Sunday, December 17, 2006

Inland Empire (2006)

Picking up again, I'll review the film I saw last night, David Lynch's newest.

This film is a sequel of sorts to Lynch's last movie, the glorious Mulholland Drive, in that both movies are about the mental breakdown of an actress and the spiritually corrupting powers of Hollywood - or as Lynch says here in Inland Empire's tagline, 'a woman in trouble'. Laura Dern stars, most often as an actress by the name of Nikki Grace, who embarks on an odyssey into a Lynchian nightworld, alongside Lynch regulars Grace Zabriskie, Harry Dean Stanton, Diane Ladd, and Justin Theroux, plus Jeremy Irons, Julia Ormond, Mary Steenburgen, and several Poles (the movie was partially shot in Lodz, Poland) most notably Karolina Gruszka.
It 1986, Roger Ebert panned Blue Velvet primarily because of his reaction to the portrayal Isabella Rossellini's character, which he considered to be misogynistic. There is a sliver of truth of Ebert's criticism in that film, but it has been supplanted by an increasing sense of empathy for the women in Lynch's films ever since; the young women of Twin Peaks and Mulholland Drive, most notably. Here we have what could be called Lynch's City of Women, an array of actresses, housewives, and prostitutes rendered charmingly, sweetly, empathically by Lynch's probing camera. This sense finds its consummation in a cluster of scenes that serve as the emotional heart of the film, when Dern's character (or one of them), poor and beaten-up, explains the hardships of her life to a blank-faced man in a grungy little office. It's an apotheosis of White-Trash cinema, an Oprah confession turned into a scene from a Dreyer film, and Dern knocks it out of the park.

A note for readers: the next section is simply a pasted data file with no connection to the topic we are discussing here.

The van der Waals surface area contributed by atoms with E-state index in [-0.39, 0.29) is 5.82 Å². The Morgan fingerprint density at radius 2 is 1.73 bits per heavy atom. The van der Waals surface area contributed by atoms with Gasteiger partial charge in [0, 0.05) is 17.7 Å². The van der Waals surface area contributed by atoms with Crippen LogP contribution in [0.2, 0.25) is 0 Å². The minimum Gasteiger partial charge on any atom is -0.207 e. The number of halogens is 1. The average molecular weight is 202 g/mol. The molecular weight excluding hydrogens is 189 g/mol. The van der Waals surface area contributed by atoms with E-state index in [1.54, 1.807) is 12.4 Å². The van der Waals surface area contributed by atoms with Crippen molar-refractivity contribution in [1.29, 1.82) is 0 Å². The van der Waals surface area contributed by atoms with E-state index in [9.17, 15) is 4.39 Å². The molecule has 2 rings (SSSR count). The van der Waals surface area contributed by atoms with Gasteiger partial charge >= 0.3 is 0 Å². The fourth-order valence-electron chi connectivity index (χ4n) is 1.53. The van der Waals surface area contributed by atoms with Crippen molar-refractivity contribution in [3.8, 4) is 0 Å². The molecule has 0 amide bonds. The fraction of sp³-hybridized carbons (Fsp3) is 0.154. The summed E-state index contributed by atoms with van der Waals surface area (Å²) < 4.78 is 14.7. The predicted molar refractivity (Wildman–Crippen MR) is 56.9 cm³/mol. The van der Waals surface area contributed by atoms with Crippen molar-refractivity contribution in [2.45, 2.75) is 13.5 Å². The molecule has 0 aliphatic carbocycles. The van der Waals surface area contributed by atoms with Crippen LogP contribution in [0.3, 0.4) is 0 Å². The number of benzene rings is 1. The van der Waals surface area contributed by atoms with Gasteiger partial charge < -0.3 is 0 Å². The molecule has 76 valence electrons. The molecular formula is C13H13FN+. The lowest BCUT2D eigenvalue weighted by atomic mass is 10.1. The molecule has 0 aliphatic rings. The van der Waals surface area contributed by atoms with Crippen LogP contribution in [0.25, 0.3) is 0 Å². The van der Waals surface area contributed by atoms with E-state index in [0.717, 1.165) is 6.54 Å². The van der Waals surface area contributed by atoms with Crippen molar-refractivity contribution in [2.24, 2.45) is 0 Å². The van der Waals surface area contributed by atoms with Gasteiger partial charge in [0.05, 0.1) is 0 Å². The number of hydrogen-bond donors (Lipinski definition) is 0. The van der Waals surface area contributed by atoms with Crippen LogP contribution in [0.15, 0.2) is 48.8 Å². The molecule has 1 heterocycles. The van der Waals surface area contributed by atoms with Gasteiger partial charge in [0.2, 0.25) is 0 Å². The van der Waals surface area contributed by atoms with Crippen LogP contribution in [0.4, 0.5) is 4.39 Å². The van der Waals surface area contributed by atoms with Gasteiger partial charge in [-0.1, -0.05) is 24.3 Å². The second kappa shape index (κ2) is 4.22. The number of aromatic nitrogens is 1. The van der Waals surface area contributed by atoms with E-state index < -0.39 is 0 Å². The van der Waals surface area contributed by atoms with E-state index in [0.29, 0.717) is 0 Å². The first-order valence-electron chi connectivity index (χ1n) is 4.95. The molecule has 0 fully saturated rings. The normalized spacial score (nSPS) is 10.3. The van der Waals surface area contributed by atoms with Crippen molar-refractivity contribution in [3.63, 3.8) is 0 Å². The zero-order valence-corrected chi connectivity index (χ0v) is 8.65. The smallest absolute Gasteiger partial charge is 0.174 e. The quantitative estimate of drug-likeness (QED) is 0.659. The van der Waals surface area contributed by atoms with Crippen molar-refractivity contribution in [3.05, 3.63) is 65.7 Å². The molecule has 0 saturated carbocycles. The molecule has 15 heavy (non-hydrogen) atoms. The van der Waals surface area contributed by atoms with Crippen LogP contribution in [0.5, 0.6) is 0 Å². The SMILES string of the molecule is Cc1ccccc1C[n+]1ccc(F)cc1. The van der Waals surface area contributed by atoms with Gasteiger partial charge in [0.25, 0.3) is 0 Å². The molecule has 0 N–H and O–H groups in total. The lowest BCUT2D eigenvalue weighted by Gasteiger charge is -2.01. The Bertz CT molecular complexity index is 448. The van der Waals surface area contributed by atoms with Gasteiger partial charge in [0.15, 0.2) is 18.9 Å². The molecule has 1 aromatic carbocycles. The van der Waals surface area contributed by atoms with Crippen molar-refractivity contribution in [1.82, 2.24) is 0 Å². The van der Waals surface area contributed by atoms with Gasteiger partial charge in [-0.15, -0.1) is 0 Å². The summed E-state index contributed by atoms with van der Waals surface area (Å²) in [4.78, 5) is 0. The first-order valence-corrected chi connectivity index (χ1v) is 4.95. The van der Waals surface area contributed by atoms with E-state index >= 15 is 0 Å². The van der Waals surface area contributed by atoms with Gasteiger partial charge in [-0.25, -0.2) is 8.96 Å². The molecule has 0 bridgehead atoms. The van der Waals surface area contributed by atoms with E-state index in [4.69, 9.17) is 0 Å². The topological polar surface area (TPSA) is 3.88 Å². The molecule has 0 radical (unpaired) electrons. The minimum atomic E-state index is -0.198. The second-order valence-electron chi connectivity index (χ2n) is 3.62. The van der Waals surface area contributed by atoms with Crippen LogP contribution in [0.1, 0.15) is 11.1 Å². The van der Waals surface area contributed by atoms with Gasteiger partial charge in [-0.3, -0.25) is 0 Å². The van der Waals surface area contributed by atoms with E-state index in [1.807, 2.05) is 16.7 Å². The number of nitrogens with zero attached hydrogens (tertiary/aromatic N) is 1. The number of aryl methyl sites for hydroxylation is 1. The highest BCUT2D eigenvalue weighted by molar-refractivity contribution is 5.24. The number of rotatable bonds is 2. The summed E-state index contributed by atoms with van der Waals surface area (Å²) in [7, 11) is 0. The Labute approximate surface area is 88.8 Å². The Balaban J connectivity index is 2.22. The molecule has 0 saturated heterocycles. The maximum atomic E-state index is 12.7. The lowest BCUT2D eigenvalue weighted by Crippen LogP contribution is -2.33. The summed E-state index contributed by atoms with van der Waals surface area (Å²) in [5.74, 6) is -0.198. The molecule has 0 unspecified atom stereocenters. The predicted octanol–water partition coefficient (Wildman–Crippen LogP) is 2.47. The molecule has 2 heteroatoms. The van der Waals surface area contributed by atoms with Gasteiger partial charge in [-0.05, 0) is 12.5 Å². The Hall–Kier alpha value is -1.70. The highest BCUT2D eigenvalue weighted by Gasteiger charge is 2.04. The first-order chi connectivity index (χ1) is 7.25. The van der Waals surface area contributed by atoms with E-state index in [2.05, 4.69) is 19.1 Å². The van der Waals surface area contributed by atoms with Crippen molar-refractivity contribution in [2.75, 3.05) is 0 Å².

Of course, a Lynch film wouldn't be a Lynch film if it wasn't also funny and weird. The capper in this film occurs when Dern gets stabbed with a screwdriver and staggers through the streets of Hollywood until collapsing next to a chatty cluster of homeless people. The dialogue that ensues ("You dyin', girl.") is classic Lynch, the homeless people talking about bus schedules, broken only when Dern summons the strength to vomit some blood onto the sidewalk. In scenes like this, Lynch brings his nightmares to life.
The most notable break between this film and his previous work is the use of consumer-level DV instead of film. The effect is a tradeoff, losing the typically lustrous cinematography of every previous Lynch film, but gaining a sense of ugly rawness, as if watching a home video of the mind, that suits the film's purpose and its critique of Hollywood facades.